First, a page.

Russian Federation to nuclear test ban monitor: Test accident not your business

Clay Curtis
August 20, 2019

Deputy Foreign Minister Sergei Ryabkov in comments to the state-owned RIA Novosti news agency on Tuesday expressed concern that the United States is increasing "the destabilizing potential" of the issue.

Conducted Sunday, the test of the medium-range ground-launched cruise missile came just weeks after the USA and Russian Federation formally left the 1987 Intermediate-Range Nuclear Forces (INF) Treaty that saw them eliminate that class of nuclear-capable weapons.

A top Russian diplomat has lamented the US test of a type of missile that was banned for decades before both Washington and Moscow quit the treaty earlier this year.

In an e-mail sent to RFE/RL, Reif said it "would force hard and contentious conversations with and among allies about where to base them, and would likely prompt Russian Federation and China to take steps that would increase the threat to the United States and its allies".

The INF banned land-based missiles with a range of between 310 and 3,400 miles (500 and 5,500 km), reducing the ability of both countries to launch a nuclear strike at short notice.

Critics fear Trump's withdrawal from the treaty and tests like Sunday's set up the USA for a new arms race, particularly as the White House has made no meaningful steps toward creating a framework to impose comparable restraints.

Chinese Foreign Ministry spokesman Geng Shuang said Tuesday that United States missile tests could unleash a new arms race, which could have serious consequences for regional and global security.

"We advise the U.S.to abandon its outdated Cold War mentality and zero-sum game concept, maintain restraint in the arms development, earnestly safeguard the existing arms control system and do more that is conducive to maintaining global strategic balance and stability and conducive to worldwide and regional peace and tranquility".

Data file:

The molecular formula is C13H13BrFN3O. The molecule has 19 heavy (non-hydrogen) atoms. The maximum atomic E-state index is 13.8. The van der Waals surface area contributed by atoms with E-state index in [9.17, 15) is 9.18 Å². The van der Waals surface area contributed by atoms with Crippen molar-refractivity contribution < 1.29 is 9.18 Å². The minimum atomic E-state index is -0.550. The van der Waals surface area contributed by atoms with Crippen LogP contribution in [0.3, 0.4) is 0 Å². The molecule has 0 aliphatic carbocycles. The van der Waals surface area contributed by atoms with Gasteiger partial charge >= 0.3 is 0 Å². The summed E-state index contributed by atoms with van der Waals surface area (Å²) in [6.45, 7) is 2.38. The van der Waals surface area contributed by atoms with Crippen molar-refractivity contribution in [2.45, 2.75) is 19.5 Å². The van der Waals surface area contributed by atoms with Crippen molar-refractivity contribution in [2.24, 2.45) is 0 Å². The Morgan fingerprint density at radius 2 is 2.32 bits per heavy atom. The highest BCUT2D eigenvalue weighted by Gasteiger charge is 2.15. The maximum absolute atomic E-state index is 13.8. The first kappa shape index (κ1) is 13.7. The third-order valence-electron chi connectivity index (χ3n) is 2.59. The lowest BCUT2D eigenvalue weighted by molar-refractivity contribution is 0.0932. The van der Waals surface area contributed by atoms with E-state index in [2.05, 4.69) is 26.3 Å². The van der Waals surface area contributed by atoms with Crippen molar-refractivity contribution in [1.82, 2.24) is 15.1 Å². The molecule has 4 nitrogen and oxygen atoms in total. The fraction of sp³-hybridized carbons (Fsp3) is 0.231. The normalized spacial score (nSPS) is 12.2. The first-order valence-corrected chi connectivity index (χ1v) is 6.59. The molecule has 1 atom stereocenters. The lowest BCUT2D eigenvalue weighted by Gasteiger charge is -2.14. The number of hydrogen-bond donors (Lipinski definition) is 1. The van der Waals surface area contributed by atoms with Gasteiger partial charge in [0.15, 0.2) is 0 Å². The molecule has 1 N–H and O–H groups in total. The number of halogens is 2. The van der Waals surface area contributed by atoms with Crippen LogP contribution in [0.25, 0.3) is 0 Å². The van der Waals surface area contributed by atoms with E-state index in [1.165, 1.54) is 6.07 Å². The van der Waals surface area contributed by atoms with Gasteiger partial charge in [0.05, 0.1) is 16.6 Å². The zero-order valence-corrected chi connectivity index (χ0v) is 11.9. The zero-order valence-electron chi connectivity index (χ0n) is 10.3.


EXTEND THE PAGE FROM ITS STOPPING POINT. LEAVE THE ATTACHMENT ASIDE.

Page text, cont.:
18 conducted a test of an intermediate-range, ground-based cruise missile, about two weeks after the withdrawal from the Intermediate-Range Nuclear Forces Treaty. Moscow insisted the range of a missile system that has prompted Washington to withdraw from a key Cold War-era arms treaty is allowed under the agreement.

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Russian Defense Ministry officials show off Russia's 9M729 cruise missile at the military Patriot Park outside Moscow on January 23.

"The test missile exited its ground mobile launcher and accurately impacted its target" over 310 miles away, the Pentagon said in a statement which did not mention which branches of the military service were involved.

But, he added, "my guess is that they, like China, are more likely to be most concerned about the general deployment of missile defenses in the region, and the open question regarding the system's offensive capabilities is a good pretext for raising concerns about the deployment itself".

But he also stressed the United States was not embarking on a new arms race.

Some experts believe the treaty's collapse could undermine other arms control agreements and speed an erosion of the global system created to block the spread of nuclear arms.

The missile was previously banned by the Intermediate-Range Nuclear Forces Treaty.

"Right now, we don't have plans to build nuclear-tipped INF-range weapons". Lt. Col Robert Carver, a Pentagon spokesman added, "The launcher used in Sunday's test is a MK 41; however, the system tested is not the same as the Aegis Ashore Missile Defense System now operating in Romania and under construction in Poland".

The missile apparently exploded during testing at a site along the White Sea in Russia's Arctic northwest, killing at least five scientists and causing a local spike in radiation levels.

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